Surveys

Clients Want Simpler Financial Lives But Transition Pain Is Deal Breaker

Tom Burroughes, Group Editor, June 19, 2019

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The pain of onboarding puts clients off the idea of consolidating their financial arrangements with a single provider, a study claims.

Almost half of affluent US individuals say they want to use one institution for the bulk of their financial needs but are dragging their feet in doing so, with the pain of onboarding being one of the deterrents, a survey finds.

The duplication costs of using several providers to handle financial affairs can mount up, but people are not always as able and willing to consolidate their arrangements as they would like, according to Cerulli Associates, the research firm.

A study shows that 49 per cent of respondents said they would prefer to use a single institution. This preference is strongest among investors under age 30 (66 per cent), before tapering off among older cohorts, but stabilizing at around 46 per cent for respondents over age 50.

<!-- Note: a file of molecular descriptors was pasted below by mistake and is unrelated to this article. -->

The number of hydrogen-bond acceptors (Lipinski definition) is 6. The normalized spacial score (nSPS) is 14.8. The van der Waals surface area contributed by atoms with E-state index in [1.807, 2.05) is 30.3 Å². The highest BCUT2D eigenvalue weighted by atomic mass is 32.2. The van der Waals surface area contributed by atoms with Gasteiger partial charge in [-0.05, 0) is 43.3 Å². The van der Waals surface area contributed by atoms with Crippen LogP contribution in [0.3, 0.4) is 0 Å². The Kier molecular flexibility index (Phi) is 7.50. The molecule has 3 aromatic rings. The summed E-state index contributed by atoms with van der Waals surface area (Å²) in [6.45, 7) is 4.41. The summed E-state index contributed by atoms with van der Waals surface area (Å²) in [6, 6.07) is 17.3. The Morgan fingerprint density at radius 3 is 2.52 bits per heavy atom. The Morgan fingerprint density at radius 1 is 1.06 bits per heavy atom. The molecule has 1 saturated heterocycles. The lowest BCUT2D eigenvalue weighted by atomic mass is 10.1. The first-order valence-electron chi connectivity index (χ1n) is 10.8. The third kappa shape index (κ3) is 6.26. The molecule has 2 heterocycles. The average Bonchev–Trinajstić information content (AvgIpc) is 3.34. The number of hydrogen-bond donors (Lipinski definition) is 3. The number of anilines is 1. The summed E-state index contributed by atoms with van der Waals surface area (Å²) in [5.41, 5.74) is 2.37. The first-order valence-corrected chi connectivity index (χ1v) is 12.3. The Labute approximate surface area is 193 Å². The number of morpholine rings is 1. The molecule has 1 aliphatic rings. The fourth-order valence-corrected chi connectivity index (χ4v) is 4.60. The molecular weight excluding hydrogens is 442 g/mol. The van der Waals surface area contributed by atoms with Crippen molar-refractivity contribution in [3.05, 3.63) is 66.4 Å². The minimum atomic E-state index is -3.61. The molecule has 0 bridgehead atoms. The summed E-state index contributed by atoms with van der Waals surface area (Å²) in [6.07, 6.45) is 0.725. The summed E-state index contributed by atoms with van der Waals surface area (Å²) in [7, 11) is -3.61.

The findings may not map entirely with the views of high-end HNW and ultra-HNW individuals in the US and elsewhere, because they typically use several providers, sometimes in different countries, to handle complex affairs. Even so, the frictional costs and pain of consolidating relationships could also deter such people from simplifying their financial lives.

A headache is the pain of being taken on board by a firm in an age of ever-rising compliance regulations.

“While the idea is appealing, the steps needed to get there are not. Creating a path of least resistance is crucial for walletshare growth,” Scott Smith, director of advice relationships at Cerulli, said.

“Providers committed to growing walletshare should explore how they can use technology to complement asset transition specialists to help shepherd investors through this process.”

Overall, 27 per cent of affluent respondents indicated that the ease and convenience of doing business is their reason for wanting to centralize assets with one financial provider.

A separate but related issue, as reported here and here, is how firms are fretting over whether they will be able to retain the custom of their clients' children in future. Again, while the dynamics may be slightly different for UHNW individuals and members of family offices, figuring out how "sticky" clients and their families are is a concern for providers. With an estimated $30 trillion due to be transferred to the next generation in coming years, the habits of upcoming wealth owners is a big discussion point for the industry.

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